A youth parliamentary candidate has vowed to support the Savings and Credit Youth Cooperative (COJAD) and turn it into a major development project.
This, Eric Ndayishimiye says, will help tackle youth unemployment by providing project management training opportunities free of charge for youth, among others.
Ndayishimiye made the promise during a news conference to outline key elements of his campaign manifesto in Kigali yesterday.
He is one of the 23 candidates seeking to represent the youth in the Chamber of Deputies. The youth are reserved two seats.
“It will be turned into a bank that gives credit at low interest rates with another task of helping the youth in project planning and evaluation,” Ndayishimiye said.
The 27-year old candidate also promised to help improve opportunities in sports and culture once elected to Parliament.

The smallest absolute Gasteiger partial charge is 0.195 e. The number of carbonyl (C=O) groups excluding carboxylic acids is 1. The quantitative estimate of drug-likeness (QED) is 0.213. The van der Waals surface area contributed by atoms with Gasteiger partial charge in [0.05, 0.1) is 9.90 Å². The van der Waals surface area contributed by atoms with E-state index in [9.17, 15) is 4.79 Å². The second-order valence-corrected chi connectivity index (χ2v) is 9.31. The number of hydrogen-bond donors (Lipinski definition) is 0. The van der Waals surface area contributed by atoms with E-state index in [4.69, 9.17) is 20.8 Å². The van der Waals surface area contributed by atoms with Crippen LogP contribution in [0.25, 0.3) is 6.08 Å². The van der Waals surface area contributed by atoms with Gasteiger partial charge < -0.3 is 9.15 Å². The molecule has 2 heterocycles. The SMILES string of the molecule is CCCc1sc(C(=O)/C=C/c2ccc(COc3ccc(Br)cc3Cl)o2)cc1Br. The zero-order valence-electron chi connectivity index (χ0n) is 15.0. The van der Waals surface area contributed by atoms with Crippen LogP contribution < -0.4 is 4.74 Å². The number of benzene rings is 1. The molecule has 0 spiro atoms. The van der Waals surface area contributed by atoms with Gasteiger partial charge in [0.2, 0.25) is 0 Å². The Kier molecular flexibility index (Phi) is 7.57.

“Our intention is to turn sports into a profession,” he said.
Ndayishimiye is a teacher at Lycee de Kigali. He holds a master’s degree in information technology.
He played a major role in the 2012 RINA Humanitarian Award given to Isaro Foundation by the Rwanda International Network Association (RINA) for good initiatives that advanced a culture of reading and writing among Rwandan youth, especially students.
Rwanda will hold parliamentary elections from September 16 to 18.
The Chamber of Deputies has 80 members elected for a five year term. Fifty-three MPs are voted by all Rwandans eligible to vote; 24 women representatives are elected by electoral college.
The youth are reserved two seats while people with disabilities have one seat in the 80 member Chamber of Deputies.
The youth electoral college is composed of 264 voters, including eight representatives of institutions of higher learning, eight from high schools, eight from the national executive committee and 240 representing the youth from all the districts.
The National Electoral Commission (NEC) has said parliamentary candidates in the special categories of youth and people living with disabilities will hold their campaigns on September 18, the day when the youth and the disabled are slated to vote for their representatives.